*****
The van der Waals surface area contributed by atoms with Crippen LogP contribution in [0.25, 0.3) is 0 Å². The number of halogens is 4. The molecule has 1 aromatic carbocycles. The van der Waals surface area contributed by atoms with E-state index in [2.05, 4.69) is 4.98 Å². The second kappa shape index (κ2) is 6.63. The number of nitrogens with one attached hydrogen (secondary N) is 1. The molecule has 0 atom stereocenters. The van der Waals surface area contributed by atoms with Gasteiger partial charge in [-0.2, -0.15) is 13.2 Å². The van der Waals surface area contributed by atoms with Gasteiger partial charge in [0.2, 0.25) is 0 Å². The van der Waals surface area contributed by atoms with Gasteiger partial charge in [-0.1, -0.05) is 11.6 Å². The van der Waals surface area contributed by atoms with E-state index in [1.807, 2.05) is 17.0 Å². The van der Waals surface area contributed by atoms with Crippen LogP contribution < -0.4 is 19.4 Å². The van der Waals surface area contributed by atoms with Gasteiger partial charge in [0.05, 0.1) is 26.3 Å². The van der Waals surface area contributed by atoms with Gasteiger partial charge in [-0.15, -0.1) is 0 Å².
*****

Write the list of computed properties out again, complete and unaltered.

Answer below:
The van der Waals surface area contributed by atoms with Crippen LogP contribution in [0.25, 0.3) is 0 Å². The number of halogens is 4. The molecule has 1 aromatic carbocycles. The van der Waals surface area contributed by atoms with E-state index in [2.05, 4.69) is 4.98 Å². The second kappa shape index (κ2) is 6.63. The number of nitrogens with one attached hydrogen (secondary N) is 1. The molecule has 0 atom stereocenters. The van der Waals surface area contributed by atoms with Gasteiger partial charge in [-0.2, -0.15) is 13.2 Å². The van der Waals surface area contributed by atoms with Gasteiger partial charge in [0.2, 0.25) is 0 Å². The van der Waals surface area contributed by atoms with Gasteiger partial charge in [-0.1, -0.05) is 11.6 Å². The van der Waals surface area contributed by atoms with E-state index in [1.807, 2.05) is 17.0 Å². The van der Waals surface area contributed by atoms with Crippen LogP contribution < -0.4 is 19.4 Å². The van der Waals surface area contributed by atoms with Gasteiger partial charge in [0.05, 0.1) is 26.3 Å². The van der Waals surface area contributed by atoms with Gasteiger partial charge in [-0.15, -0.1) is 0 Å².